An imaging lens 56 is provided adjacent the Ronchi grating 54 to image the alternating dark and light spaces (fringes) onto the proximal end 12a of a flexible imagescope 12. The proximal end 12a has an optically polished surface held in alignment by support 58 with the projected fringe image from lens 56.
Imagescope 12 consists of a coherent fiber optic bundle 12 in which the proximal and distal ends of the fibers in the bundle are arranged in the same spatial relative position at both ends. Thus, despite any twisting or dislocation of the flexible fiber bundle 12, an image at the proximal end 58 will be transferred or transmitted to the distal end in the same relative image relationship, as it appeared at the proximal end.
The transmitting imagescope or coherent fiber optic bundle 12 extends into probe 10 through transition member 22 and extends through a vessel or column wall 86 containing a dispersed multi-phase medium 82 which contains flowing particles, such as bubbles or drops, the size and velocity of which are desired to be measured.
The details of probe 10 will be described in detail in connection with FIG. 2. For the present, it should be noted that in addition to the transmitting coherent fiber optic bundle 12, probe 10 includes the transition member 22 and a pair of receiving fiber optic bundles 30 and 28, one of which (28) incorporates a slot receptor for size and velocity measurement using the transit time technique, the other of which (30) comprises a velocity receptor for measuring velocity using the frequency technique. All three fiber optic bundles, 30, 28 and 26, are substantially enclosed in a metallic rigid sheath 24 to enable the probe 10 to be conveniently inserted into the medium 82 and yet remain relatively protected from the environment. A small measurement zone 84 is formed or defined between the distal ends of the fiber optic bundles 26, 28 and 30. The proximal ends of the fiber optic receiving bundles 30 and 28, pass through the sheath 24 through the transition member 22.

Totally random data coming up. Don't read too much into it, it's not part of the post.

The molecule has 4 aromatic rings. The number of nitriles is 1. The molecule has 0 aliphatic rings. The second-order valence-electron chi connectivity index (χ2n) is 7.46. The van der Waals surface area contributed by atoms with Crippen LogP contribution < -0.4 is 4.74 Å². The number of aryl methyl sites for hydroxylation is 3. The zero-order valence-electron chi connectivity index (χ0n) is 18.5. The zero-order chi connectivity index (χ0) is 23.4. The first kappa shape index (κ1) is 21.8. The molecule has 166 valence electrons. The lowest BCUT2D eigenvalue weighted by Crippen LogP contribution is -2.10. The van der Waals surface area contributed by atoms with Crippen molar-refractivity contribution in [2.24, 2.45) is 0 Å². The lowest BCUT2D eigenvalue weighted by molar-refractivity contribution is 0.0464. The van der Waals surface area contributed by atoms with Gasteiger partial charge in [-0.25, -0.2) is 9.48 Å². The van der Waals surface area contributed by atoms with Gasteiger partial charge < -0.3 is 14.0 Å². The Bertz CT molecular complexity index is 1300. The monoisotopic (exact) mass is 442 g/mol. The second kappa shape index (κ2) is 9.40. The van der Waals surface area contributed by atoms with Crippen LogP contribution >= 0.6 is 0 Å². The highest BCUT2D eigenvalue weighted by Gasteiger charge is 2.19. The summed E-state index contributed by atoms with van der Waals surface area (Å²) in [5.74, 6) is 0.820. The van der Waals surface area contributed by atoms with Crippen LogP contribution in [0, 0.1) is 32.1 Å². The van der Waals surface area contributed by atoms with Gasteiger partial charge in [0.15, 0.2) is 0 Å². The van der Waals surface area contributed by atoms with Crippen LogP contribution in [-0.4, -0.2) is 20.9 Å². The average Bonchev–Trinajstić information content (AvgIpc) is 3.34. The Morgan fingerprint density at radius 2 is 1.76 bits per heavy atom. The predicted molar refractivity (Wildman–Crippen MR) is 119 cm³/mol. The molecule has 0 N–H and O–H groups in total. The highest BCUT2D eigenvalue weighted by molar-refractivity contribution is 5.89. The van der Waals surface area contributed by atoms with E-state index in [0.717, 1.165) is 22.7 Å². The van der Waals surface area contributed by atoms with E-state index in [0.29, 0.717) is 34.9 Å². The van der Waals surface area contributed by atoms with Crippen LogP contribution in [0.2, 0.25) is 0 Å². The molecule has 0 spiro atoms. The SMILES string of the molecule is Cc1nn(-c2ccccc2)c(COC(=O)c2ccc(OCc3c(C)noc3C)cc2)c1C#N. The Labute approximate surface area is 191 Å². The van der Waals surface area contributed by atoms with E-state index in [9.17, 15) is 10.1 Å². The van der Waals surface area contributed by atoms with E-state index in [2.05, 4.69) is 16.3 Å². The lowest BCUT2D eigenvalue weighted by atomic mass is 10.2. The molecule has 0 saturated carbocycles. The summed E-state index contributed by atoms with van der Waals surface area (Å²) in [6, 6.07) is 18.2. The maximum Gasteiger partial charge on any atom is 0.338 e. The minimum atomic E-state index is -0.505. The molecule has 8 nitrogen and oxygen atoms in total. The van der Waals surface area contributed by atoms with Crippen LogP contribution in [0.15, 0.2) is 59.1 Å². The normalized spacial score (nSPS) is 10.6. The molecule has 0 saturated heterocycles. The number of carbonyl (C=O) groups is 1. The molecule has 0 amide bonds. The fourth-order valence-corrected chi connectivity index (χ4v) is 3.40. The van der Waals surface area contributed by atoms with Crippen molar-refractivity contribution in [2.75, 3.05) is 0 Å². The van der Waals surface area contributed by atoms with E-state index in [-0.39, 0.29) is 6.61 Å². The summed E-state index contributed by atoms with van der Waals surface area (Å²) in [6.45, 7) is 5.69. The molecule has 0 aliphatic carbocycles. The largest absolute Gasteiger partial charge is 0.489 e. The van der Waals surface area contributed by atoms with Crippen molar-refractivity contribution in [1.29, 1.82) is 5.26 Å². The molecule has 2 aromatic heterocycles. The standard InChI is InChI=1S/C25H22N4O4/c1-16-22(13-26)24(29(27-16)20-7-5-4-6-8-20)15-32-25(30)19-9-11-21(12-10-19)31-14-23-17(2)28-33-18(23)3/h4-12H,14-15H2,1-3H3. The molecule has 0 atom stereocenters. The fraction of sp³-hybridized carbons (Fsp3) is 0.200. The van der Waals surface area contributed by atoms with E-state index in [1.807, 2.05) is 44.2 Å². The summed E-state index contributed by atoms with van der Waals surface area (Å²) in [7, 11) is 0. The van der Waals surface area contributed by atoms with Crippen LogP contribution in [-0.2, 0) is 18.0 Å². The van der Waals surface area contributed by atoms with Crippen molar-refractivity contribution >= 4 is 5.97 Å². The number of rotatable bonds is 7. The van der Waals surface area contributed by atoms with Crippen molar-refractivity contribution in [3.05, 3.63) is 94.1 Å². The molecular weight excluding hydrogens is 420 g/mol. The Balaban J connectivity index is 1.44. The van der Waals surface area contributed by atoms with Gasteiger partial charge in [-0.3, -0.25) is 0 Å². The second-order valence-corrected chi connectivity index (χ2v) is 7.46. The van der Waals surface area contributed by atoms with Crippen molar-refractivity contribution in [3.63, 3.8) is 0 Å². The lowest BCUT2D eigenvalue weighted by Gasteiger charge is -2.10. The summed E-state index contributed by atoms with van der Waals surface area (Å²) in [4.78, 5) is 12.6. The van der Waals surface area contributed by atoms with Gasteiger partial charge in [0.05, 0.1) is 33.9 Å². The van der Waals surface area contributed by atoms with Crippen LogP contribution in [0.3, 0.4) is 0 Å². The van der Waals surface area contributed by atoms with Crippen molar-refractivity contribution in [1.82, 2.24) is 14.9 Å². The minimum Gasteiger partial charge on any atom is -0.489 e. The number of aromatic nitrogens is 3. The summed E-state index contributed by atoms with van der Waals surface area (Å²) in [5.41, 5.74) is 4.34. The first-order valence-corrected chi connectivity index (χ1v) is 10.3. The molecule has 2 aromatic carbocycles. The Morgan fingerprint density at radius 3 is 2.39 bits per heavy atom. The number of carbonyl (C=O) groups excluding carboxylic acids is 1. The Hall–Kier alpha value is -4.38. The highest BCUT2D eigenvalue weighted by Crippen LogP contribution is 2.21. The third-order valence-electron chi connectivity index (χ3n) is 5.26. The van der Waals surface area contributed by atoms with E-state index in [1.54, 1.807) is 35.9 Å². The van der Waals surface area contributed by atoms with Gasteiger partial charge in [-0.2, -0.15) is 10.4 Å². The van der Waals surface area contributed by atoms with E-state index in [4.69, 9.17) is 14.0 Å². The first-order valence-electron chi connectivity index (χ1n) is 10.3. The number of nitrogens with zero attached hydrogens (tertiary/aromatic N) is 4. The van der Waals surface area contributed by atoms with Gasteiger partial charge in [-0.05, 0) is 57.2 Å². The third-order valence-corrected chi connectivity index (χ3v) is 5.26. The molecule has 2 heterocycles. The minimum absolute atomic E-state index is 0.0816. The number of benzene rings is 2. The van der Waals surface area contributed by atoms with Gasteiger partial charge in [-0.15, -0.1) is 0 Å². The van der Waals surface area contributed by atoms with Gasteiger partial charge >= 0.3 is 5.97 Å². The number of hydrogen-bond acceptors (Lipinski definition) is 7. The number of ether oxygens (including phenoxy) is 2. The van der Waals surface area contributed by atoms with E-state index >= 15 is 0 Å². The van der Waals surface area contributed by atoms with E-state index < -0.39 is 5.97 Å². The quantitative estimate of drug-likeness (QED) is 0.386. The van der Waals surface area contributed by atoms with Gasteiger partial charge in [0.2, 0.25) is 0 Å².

The proximal end 18 of fiber optic bundle 28 is coupled to photodetector 2 via connector 14 while the proximal end 20 of fiber optic bundle 30 is coupled to photodetector 1 via connector 16 wherein the light sensed at the proximal ends of the bundles is converted or transformed to an electrical signal porportional to the frequency amplitude and phase of the sensed light. The photodetectors 1 and 2 are coupled via respective cables 72 and 70 to the input terminals of recorder 60 wherein the sensed electrical waveforms are recorded for future use. Computer means 62 is coupled via cable 63 to recorder 60, and is programmed to calculate the size and velocity of particles passing through the measurement zone 84 in accordance with well known techniques described in the references cited in the Background Art. Such size and velocity information, as calculated by the computer, may be conveniently displayed on display terminal 64 which is coupled to computer 62 via leads 65.